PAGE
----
More than 1.5 billion Muslims across the globe adhere to a staggeringly large number of schools within the Islamic tradition that promote varying and often contradictory beliefs. Whether living in the Islamic World, regions with majority Muslim populations, namely the Middle East, North Africa, Central Asia and the Asian Pacific, or residing in the diaspora, nearly all Muslims agree on the Five Pillars of Islam: the proclamation of faith, prayer, alms giving, fasting and pilgrimage.
Proclamation of Faith
The proclamation of faith, or shahadah, is said by all Muslims to signal their status as a believer and their membership in the Ummah, or community. New converts recite the shahadah as they join the faith. This proclamation is twofold, first is that affirmation that “There is no God but Allah,” and second, that “Muhammad is his messenger.”
The second pillar, called salat, refers to the five daily prayers required of all Muslims. Prayers are required before sunrise, at noon, midafternoon, shortly after sunset and finally at night. Before prayer, a devout Muslim must rid himself of physical and spiritual impurities by performing ablutions called wudu. Prayer is performed facing in the direction of Mecca, and involves recitation of Quranic verses.
All Muslims are to pay an alms tax called zakah. Traditionally, 2.5 percent of a Muslim's annual income beyond what he needs to live on is given to a representative of the mosque to feed the poor, relieve debtors, and other charitable deeds. Payment of this taxreinforce a Muslim's sense of responsibility to his community.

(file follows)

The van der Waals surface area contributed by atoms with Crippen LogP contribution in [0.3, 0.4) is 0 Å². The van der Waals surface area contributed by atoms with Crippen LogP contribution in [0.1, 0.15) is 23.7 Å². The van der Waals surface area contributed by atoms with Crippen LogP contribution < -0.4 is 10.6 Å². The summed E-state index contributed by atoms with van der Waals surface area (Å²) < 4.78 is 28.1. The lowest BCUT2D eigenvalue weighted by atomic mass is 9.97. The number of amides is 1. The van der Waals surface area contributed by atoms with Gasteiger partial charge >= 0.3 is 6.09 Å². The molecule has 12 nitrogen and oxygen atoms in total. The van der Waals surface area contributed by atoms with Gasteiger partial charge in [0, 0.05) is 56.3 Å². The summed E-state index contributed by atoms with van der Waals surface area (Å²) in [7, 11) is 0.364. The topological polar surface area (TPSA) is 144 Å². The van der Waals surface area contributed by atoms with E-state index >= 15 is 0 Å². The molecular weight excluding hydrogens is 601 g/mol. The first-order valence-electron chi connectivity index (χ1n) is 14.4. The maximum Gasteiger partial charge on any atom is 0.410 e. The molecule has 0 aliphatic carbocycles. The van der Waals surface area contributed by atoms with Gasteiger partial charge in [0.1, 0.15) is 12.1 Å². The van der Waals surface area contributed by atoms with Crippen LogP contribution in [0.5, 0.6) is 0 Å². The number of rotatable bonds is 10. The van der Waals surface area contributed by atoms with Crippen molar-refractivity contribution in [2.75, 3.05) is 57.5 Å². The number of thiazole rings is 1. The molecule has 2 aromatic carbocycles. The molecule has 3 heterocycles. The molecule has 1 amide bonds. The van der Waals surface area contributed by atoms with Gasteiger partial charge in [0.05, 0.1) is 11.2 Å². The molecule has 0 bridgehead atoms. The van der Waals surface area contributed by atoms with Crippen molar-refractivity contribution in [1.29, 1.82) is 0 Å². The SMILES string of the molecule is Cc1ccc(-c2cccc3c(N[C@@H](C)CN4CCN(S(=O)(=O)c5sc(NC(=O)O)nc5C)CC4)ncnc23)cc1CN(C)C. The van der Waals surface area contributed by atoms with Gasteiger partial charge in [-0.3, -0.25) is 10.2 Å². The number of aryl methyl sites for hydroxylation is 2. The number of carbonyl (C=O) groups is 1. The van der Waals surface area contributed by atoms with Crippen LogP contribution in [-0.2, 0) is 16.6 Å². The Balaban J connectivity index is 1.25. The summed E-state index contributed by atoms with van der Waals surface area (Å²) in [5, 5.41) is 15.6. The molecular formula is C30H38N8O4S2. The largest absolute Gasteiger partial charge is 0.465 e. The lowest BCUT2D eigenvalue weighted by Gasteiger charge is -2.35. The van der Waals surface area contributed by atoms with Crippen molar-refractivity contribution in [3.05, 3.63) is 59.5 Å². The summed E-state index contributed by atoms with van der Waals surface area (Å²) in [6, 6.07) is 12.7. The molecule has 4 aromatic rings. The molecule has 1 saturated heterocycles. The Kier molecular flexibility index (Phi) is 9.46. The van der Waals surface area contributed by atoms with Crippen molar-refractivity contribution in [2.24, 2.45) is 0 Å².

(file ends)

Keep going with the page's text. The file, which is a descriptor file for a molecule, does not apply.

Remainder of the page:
The fourth precept of Islam is the observation of fasting, sawm, during the holy month of Ramadan. Muslims abstain from eating, drinking, smoking and sex from sunrise to sunset. While one can forgo fasting because of illness, pregnancy or travel, it is required that she fast later in the year as a substitute. Ramadan is a time of celebration with many cities and Muslim neighborhoods lining the streets with lights for Eid al-Fitr, or the Feast of Breaking the Fast, which celebrates the end of Ramadan.
The pilgrimage to Mecca, called hajj, that is required of all Muslims physically and financially able to perform it. This pilgrimage takes place in the first 10 days of the Islamic month of Dhu al-Hijjah and involves nine rites. Pilgrims dress in an unsewn and typically white cloth to symbolize the humility and equality among believers; circumambulate the Ka'bah, the cube-shaped building considered Islam's most sacred site; visit the Plain of Arafat; sleep overnight at Muzdalifah; throw stones collected at Muzdalifah at symbols of Satan; sacrifice an animal at Mina -- you can hire an agent to do the actual slaughtering -- circumambulate the Ka'bah for a second time; drink from the well of Zamzam; and pray at the Station of Abraham. Each of these rites has its root in the time of the Prophet Muhammad.
- The Oxford Dictionary of Islam; Pillars of Islam; John Espositio, editor
- Kingdom of Saudi Arabia, Ministry of Hajj: Sacrificing
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